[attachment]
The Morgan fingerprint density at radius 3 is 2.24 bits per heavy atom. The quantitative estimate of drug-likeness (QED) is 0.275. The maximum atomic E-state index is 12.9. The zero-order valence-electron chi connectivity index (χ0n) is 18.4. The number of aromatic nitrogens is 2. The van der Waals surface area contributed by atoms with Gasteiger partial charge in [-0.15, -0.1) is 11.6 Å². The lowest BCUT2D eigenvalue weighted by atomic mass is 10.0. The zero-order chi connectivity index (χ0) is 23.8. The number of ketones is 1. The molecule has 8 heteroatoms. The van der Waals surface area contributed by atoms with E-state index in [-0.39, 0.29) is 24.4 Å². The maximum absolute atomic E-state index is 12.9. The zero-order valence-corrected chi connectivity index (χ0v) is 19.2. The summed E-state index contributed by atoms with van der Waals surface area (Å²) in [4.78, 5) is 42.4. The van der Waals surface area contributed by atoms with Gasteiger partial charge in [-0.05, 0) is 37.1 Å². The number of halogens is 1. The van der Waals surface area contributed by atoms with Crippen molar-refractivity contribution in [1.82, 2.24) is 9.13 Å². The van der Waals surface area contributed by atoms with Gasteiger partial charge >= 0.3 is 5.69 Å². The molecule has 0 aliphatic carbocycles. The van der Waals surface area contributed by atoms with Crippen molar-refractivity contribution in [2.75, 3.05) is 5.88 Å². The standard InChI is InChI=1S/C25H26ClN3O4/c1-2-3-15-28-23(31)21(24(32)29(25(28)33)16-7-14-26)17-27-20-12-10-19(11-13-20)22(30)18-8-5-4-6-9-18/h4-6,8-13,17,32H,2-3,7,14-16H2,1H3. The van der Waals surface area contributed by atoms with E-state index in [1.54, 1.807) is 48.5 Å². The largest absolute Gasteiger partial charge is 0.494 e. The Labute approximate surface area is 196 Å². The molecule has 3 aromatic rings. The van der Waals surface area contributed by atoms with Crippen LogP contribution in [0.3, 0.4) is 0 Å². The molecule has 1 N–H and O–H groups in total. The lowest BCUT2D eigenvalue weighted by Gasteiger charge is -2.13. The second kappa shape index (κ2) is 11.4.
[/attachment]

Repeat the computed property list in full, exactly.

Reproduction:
The Morgan fingerprint density at radius 3 is 2.24 bits per heavy atom. The quantitative estimate of drug-likeness (QED) is 0.275. The maximum atomic E-state index is 12.9. The zero-order valence-electron chi connectivity index (χ0n) is 18.4. The number of aromatic nitrogens is 2. The van der Waals surface area contributed by atoms with Gasteiger partial charge in [-0.15, -0.1) is 11.6 Å². The lowest BCUT2D eigenvalue weighted by atomic mass is 10.0. The zero-order chi connectivity index (χ0) is 23.8. The number of ketones is 1. The molecule has 8 heteroatoms. The van der Waals surface area contributed by atoms with E-state index in [-0.39, 0.29) is 24.4 Å². The maximum absolute atomic E-state index is 12.9. The zero-order valence-corrected chi connectivity index (χ0v) is 19.2. The summed E-state index contributed by atoms with van der Waals surface area (Å²) in [4.78, 5) is 42.4. The van der Waals surface area contributed by atoms with Gasteiger partial charge in [-0.05, 0) is 37.1 Å². The number of halogens is 1. The van der Waals surface area contributed by atoms with Crippen molar-refractivity contribution in [1.82, 2.24) is 9.13 Å². The van der Waals surface area contributed by atoms with Gasteiger partial charge >= 0.3 is 5.69 Å². The molecule has 0 aliphatic carbocycles. The van der Waals surface area contributed by atoms with Crippen molar-refractivity contribution in [2.75, 3.05) is 5.88 Å². The standard InChI is InChI=1S/C25H26ClN3O4/c1-2-3-15-28-23(31)21(24(32)29(25(28)33)16-7-14-26)17-27-20-12-10-19(11-13-20)22(30)18-8-5-4-6-9-18/h4-6,8-13,17,32H,2-3,7,14-16H2,1H3. The van der Waals surface area contributed by atoms with E-state index in [1.54, 1.807) is 48.5 Å². The largest absolute Gasteiger partial charge is 0.494 e. The Labute approximate surface area is 196 Å². The molecule has 3 aromatic rings. The van der Waals surface area contributed by atoms with Crippen LogP contribution in [0.3, 0.4) is 0 Å². The molecule has 1 N–H and O–H groups in total. The lowest BCUT2D eigenvalue weighted by Gasteiger charge is -2.13. The second kappa shape index (κ2) is 11.4.